Monday, April 21, 2008

Pillars of the Earth -- Ken Follett

It's appropriate, I suppose, that my last post was all about keeping things short and sweet -- this time, I'm reviewing the longest book I've read since I took The English Novel with Tim Spurgin at Lawrence University and had to read Tom Jones and Middlemarch in about one and a half weeks each.

Pillars of the Earth, Ken Follett's massive tome on Medieval cathedral building, received a lot of publicity lately when the Good Queen Winfrey chose it for her book club. My reason for reading it had nothing to do with Oprah -- it was suggested to me by one of the most prolific readers that I know -- but I'm happy to ride on the popularity wave if that means that a Google search of the title might lead a stray reader or two to my little piece of the blogosphere.

The book begins in 1123 with a grim but typical Medieval scene: a public hanging. We aren't given much information or context, but the scene contains all of the gruesome and tantalizing details that probably typify the rest of Follett's works, which are mostly thrillers. And, like a typical thriller writer, Follett holds the mystery of this scene out in front of us throughout his novel, using it to weave his web of fiction while keeping us curious enough to keep reading.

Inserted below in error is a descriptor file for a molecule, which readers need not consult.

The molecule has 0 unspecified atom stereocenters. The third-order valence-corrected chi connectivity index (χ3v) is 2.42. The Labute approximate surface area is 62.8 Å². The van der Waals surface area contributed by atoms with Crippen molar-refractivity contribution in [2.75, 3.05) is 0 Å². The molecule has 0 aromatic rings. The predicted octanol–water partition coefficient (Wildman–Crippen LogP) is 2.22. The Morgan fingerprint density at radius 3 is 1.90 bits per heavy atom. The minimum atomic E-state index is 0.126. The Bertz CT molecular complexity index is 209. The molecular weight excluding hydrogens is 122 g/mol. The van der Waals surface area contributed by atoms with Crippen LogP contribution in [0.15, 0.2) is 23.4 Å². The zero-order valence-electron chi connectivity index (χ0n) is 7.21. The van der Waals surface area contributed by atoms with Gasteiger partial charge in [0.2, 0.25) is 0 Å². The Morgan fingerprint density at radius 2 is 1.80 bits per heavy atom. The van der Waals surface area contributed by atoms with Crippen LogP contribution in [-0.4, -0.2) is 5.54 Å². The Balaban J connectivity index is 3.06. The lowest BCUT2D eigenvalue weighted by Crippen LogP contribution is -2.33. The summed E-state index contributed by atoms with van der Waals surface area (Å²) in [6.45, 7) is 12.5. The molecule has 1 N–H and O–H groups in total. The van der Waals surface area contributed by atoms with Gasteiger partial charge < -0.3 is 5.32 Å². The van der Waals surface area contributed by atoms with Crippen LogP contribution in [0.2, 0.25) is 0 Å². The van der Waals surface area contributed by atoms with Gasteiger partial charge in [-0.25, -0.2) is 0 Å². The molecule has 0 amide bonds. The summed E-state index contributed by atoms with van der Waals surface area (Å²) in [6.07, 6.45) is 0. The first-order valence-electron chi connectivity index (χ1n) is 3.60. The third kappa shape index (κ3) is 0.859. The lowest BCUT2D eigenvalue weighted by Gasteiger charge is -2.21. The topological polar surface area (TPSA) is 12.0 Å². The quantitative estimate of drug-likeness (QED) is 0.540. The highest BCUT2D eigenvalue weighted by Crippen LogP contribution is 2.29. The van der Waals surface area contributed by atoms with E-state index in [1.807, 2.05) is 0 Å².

And we do need that carrot reward, and more, to wade through the 900+ pages that follow. Follett keeps everything moving by providing us with a rich tapestry of characters from all walks of Medieval life. The book centers on the construction of the Kingsbridge Cathedral, an ambitious project that is the brainchild of Prior Philip, a crafty but caring priest who wants his priory to become one of the gems in England's Catholic crown, and the lifeblood of Tom Builder, a down-on-his luck stonemason with big dreams of being a master builder and architect of a towering monument to God. The two men cross paths when Tom and his family are stranded and starving in the woods near Philip's priory. When a fire destroys most of the existing priory structure, Philip is desperate for Tom's assistance, and their partnership -- of brains and brawn, piety and passion -- produces a plan for a daring new kind of church that will pave the way for a new era of architecture.

Along the way, dozens of characters work themselves in and out of the narrative: the cruel William Hamleigh and his ravenous desire to possess land, women, and power; the proud Duchess Aliena, who falls into poverty and despair when her father is ousted as the Earl and must rebuild her life to avenge her family's disgrace; Jack Jackson, the brilliant, auburn-haired elf-child of Ellen, a known witch and Tom Builder's lover; and Waleran Bigod, a conniving bishop who changes alliances and grants priestly pardons to suit his plans to become one of the most powerful priests in England. With each new character, we're given a chance to witness the struggles and triumphs of Medieval life from the top to the bottom of the social hierarchy. While certainly plot-driven, Pillars of the Earth also serves as an encyclopedia of Middle Ages society and customs: from the construction of character's last names to the precise detail about the wool industry to the descriptions of actual battles from English history, the book is at once complex story and educational tool.